The Deschutes is a river unique in the entire United States, we are told. It is a stream that never floods.
But in the weather records reaching back to the beginning of the century and in old files of The Bend Bulletin there is some information that casts doubt of that belief.
The oldest of the old-timers living here will recall an occasion when the Deschutes did reach flood stage here. That flood occurred in November 1909, when a heavy storm, similar to the one of the past week, struck the Deschutes country.
Torrential rains fell around November 20 that year, and a few days later word was received from Laidlaw (now Tumalo) that the Deschutes was flooding in that area, with a heavy flow pouring in from Tumello (now Tumalo) Creek.
The Bulletin’s editor scoffed at the suggestion that the Deschutes could flood and hinted Laidlaw residents were in error in reporting high water there.
Then on November 25, 1909, the Deschutes flood hit Bend.
First damage was to the old Bend Company Mill’s log pond, in the upper reaches of the Mirror Pond of the present. The high water broke the pond barrier and sent afloat, in a rushing stream, 250 logs.
Downstream a short distance, the Bend Water Light & Power Co. dam was well under construction. The wild logs bumped into coffer dam and pillars at the site of the new dam, causing much damage.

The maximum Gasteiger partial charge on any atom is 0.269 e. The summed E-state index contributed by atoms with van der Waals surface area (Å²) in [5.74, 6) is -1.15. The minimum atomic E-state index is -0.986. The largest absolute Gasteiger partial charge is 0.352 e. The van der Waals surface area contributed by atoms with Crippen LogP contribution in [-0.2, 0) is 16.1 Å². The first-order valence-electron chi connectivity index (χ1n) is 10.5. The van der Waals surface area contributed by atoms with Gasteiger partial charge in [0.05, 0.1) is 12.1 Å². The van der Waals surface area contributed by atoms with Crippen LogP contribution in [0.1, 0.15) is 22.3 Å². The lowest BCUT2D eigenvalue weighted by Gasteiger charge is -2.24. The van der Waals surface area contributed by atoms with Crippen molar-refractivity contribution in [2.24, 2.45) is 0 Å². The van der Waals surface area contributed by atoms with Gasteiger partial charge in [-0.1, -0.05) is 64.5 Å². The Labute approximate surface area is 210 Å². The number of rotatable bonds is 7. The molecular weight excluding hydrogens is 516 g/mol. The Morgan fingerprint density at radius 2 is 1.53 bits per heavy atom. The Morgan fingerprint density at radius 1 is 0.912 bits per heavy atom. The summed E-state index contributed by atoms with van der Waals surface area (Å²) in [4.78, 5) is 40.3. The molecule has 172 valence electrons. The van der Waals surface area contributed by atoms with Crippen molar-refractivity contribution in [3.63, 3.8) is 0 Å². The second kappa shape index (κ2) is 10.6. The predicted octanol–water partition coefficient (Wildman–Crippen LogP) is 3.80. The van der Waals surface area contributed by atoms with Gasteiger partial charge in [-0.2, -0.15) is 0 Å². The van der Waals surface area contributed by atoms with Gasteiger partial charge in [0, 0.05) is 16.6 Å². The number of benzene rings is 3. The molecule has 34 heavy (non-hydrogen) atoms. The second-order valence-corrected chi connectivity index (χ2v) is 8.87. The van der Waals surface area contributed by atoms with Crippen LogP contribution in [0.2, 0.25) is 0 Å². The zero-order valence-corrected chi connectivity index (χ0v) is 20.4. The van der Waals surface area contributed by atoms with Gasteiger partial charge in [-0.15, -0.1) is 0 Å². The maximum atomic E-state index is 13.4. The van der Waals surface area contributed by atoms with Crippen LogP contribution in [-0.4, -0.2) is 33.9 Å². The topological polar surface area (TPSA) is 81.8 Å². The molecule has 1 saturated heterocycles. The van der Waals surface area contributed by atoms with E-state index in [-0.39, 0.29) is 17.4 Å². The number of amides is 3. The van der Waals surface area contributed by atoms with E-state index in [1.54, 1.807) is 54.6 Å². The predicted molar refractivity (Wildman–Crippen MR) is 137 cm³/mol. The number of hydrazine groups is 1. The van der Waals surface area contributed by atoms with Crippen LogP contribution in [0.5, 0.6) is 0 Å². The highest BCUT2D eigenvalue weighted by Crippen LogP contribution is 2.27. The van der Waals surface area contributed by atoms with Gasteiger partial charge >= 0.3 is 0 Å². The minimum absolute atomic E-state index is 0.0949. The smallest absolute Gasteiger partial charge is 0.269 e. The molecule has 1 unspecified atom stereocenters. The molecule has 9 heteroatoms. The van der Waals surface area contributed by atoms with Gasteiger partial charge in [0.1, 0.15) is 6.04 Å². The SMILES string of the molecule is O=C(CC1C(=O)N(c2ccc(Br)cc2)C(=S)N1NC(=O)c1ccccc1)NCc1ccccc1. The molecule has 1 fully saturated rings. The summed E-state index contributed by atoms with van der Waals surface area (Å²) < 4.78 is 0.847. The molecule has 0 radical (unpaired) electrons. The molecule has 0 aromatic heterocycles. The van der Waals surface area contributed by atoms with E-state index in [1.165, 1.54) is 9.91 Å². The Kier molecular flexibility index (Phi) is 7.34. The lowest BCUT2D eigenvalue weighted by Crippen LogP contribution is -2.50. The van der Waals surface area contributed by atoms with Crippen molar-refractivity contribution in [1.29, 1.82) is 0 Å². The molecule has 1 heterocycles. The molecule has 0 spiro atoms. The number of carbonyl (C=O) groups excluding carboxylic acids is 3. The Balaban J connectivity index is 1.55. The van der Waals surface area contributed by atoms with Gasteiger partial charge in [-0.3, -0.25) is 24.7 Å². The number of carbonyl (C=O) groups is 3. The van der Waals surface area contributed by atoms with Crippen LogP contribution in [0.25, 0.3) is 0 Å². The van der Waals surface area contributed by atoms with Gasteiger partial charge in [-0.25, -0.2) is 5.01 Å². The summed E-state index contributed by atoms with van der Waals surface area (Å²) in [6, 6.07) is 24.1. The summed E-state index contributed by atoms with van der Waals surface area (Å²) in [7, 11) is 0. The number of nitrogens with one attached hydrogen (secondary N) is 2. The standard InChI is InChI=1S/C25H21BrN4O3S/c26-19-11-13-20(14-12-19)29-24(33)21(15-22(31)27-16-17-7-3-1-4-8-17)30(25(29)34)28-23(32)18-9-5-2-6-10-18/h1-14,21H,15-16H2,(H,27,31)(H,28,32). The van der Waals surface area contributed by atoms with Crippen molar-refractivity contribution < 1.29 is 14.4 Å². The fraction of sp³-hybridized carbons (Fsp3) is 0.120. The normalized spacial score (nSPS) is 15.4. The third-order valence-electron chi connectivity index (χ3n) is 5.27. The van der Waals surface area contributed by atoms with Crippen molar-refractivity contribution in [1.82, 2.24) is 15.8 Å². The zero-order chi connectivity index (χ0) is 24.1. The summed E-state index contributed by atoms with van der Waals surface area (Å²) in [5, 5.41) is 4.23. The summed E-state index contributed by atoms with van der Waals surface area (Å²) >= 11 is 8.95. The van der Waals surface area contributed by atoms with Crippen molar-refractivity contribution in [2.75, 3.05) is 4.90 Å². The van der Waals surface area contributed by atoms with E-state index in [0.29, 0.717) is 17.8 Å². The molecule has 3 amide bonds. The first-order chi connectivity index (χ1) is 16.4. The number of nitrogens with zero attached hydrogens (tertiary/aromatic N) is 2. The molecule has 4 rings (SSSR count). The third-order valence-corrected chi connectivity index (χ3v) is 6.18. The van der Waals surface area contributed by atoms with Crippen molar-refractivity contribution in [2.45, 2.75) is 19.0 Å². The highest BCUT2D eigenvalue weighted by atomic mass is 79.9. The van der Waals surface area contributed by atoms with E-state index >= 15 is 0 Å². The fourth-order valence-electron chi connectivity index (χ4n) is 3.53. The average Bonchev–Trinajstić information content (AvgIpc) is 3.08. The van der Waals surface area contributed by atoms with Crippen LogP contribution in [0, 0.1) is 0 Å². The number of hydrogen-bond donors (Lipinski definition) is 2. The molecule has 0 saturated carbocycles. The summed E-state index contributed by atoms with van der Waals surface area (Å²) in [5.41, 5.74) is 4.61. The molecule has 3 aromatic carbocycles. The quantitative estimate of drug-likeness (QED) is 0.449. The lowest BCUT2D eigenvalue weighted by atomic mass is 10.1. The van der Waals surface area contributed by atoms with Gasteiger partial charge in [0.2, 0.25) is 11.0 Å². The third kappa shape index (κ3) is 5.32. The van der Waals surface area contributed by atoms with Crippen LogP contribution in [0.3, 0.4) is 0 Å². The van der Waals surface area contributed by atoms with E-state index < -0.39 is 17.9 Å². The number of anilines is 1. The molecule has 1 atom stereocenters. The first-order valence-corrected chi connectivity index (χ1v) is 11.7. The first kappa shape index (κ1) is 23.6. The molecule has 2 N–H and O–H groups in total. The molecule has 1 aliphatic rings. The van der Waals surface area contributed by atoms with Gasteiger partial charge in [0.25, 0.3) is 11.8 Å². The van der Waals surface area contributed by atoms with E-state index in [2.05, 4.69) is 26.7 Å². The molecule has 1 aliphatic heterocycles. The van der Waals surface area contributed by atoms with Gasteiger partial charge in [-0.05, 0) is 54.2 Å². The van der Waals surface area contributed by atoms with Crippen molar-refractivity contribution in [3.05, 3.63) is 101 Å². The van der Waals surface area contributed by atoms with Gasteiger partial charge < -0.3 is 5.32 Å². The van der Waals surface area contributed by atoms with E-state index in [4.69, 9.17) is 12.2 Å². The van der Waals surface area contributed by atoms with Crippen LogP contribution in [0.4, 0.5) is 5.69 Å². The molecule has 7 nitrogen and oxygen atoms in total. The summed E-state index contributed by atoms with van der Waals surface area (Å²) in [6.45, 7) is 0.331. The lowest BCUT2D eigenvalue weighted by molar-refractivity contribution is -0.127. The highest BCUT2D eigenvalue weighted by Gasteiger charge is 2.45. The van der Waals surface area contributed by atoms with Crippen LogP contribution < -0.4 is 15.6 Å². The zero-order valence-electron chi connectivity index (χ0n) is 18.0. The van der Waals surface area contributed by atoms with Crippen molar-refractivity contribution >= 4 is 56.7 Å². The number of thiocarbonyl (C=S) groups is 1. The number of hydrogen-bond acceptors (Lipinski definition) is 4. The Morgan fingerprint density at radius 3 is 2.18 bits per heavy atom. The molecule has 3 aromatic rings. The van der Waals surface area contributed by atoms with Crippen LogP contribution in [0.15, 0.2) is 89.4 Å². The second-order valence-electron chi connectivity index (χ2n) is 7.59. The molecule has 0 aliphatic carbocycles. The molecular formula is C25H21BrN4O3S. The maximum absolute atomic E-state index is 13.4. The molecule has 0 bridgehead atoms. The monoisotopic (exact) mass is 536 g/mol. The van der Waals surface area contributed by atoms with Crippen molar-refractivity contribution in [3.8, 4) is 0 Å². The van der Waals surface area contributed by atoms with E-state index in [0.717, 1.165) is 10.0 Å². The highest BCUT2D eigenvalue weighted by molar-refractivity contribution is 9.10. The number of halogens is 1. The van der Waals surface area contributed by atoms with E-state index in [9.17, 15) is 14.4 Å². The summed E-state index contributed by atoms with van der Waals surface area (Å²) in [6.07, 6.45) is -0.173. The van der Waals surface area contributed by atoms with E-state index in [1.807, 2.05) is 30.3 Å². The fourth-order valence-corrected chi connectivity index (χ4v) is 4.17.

The flood of 1909 occurred just prior to the creation of the Mirror Pond, which formed behind the power company dam in later months. Through the pond area of the present, the Deschutes water, log laden, churned in a muddy flow.
Just upstream from the village of Bend of that day, the ferry operated by John Peters went out. Also destroyed was the footbridge that crossed the Deschutes from the east side to the Bend Company mill.
That was the flood of 1909, which was forgotten in later years as federal hydrologists in various publications said the Deschutes River of Oregon was the only river in the entire United States that never reached a flood stage.
Could a flood similar to that of 1909 occur again? Hardly.
It does not appear probable that the Deschutes ever again will witness a flood such as occurred in late November 1909.
The recent storm, even heavier than that of 51 years ago, provided adequate proof of the even flow of the Deschutes. It is a river, which it can safely be said, never floods.
Source: The Bulletin